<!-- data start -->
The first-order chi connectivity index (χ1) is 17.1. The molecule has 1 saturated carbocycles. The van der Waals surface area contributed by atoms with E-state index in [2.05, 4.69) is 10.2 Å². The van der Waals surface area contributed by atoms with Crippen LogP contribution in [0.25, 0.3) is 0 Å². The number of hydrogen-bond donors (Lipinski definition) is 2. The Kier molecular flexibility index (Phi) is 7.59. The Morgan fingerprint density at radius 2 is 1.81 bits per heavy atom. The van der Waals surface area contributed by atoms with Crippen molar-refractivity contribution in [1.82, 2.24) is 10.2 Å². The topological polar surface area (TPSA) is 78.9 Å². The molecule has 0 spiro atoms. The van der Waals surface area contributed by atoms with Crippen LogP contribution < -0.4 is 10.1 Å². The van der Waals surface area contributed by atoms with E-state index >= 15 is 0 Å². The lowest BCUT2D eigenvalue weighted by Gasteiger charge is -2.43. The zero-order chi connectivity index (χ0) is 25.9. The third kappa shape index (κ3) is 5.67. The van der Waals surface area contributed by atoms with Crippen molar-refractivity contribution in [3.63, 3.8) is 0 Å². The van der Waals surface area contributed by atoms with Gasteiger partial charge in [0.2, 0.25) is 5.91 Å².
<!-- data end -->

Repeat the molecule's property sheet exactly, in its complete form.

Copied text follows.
The first-order chi connectivity index (χ1) is 17.1. The molecule has 1 saturated carbocycles. The van der Waals surface area contributed by atoms with E-state index in [2.05, 4.69) is 10.2 Å². The van der Waals surface area contributed by atoms with Crippen LogP contribution in [0.25, 0.3) is 0 Å². The number of hydrogen-bond donors (Lipinski definition) is 2. The Kier molecular flexibility index (Phi) is 7.59. The Morgan fingerprint density at radius 2 is 1.81 bits per heavy atom. The van der Waals surface area contributed by atoms with Crippen molar-refractivity contribution in [1.82, 2.24) is 10.2 Å². The topological polar surface area (TPSA) is 78.9 Å². The molecule has 0 spiro atoms. The van der Waals surface area contributed by atoms with Crippen LogP contribution < -0.4 is 10.1 Å². The van der Waals surface area contributed by atoms with E-state index >= 15 is 0 Å². The lowest BCUT2D eigenvalue weighted by Gasteiger charge is -2.43. The zero-order chi connectivity index (χ0) is 25.9. The third kappa shape index (κ3) is 5.67. The van der Waals surface area contributed by atoms with Crippen molar-refractivity contribution in [3.63, 3.8) is 0 Å². The van der Waals surface area contributed by atoms with Gasteiger partial charge in [0.2, 0.25) is 5.91 Å².